Miguel Benasayag, an Argentine psychologist living in Paris, included in his book Utopie et liberté: Les Droits de l'Homme une ideologie? [Utopism and liberty: the Rights of Man, an ideology?] (Editions La Découverte, París, 1986. Spanish edition: Eudeba, August 1998) a chapter on the problem of obedience to authority, and in it he analyses Milgram's experiment from the psychoanalytic perspective.
The 'torturer' in Milgram's experiment finds himself in no way confronted to the same option as the 'real' Argentine torturer ever was; contrary to this last one, he finds himself in the presence of person who has volunteered to undergo torture and willing to suffer for the greater common good (in this case scientific knowledge) and of an experimenter who reminds him continually that he is doing it for that good. (Eudeba, p.55) For Benasayag, the theoretical conclusions that Milgram extracts from the experiment are founded on an a priori experiment, and the choice of the subject lies on 'renunciation' in favor of scientific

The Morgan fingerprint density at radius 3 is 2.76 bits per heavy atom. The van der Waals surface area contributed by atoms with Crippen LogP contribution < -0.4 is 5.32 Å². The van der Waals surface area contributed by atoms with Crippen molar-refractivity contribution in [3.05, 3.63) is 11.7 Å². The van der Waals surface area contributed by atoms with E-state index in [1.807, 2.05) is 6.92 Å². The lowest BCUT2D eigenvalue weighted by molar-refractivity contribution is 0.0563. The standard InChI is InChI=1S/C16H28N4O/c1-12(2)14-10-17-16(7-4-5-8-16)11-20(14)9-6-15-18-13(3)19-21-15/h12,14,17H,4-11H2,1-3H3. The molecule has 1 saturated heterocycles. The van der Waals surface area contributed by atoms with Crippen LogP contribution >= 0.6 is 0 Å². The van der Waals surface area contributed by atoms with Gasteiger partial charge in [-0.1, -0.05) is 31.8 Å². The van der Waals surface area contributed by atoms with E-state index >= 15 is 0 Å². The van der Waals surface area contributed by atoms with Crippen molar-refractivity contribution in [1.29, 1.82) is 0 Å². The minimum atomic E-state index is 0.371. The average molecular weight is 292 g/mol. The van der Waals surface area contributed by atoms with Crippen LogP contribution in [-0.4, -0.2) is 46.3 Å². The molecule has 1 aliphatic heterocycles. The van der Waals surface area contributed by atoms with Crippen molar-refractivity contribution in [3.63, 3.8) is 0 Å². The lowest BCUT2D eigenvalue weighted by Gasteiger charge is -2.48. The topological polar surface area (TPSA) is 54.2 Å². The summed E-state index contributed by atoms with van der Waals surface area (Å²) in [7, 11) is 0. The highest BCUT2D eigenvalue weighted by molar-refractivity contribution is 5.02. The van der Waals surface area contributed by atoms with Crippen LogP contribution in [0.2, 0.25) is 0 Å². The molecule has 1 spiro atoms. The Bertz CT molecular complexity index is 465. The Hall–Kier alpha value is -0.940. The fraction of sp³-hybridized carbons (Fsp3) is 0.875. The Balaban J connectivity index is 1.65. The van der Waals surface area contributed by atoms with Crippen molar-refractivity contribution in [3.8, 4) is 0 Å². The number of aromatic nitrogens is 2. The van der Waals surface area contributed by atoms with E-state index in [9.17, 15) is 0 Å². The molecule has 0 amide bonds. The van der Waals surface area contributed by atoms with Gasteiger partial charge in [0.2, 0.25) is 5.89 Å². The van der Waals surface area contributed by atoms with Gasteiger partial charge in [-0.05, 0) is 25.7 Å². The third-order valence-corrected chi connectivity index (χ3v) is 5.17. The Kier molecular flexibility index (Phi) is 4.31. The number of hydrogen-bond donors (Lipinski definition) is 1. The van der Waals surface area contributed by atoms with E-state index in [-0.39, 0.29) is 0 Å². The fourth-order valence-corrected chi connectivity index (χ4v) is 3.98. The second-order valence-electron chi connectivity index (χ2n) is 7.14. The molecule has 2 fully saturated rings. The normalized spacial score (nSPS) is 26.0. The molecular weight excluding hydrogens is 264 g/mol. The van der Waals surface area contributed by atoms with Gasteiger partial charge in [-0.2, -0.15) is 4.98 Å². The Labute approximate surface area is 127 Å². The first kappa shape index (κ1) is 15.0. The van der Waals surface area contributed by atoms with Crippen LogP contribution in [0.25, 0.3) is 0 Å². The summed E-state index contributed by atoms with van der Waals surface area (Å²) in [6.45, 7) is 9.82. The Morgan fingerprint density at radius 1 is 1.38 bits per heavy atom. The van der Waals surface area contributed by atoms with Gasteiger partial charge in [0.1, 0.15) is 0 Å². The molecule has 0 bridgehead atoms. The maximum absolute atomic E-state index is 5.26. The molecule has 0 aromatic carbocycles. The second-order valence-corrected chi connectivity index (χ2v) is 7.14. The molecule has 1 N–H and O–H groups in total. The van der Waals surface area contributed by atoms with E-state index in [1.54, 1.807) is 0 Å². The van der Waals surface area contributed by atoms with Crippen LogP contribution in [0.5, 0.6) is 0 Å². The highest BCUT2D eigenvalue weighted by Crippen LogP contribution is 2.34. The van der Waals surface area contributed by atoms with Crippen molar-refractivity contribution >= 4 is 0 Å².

discourse. The case of the Argentine military torturer is very different and would correspond to a different type of obedience to criminal orders. "The other type of obedience is that of the military torturer of the Argentina of the Generals: in this
case there is no renunciation, and the State, by hypothesis, cannot provide the torturer with a discourse that would justify his act. His only justification is the 'law of the strongest', the dual relationship." (page 58).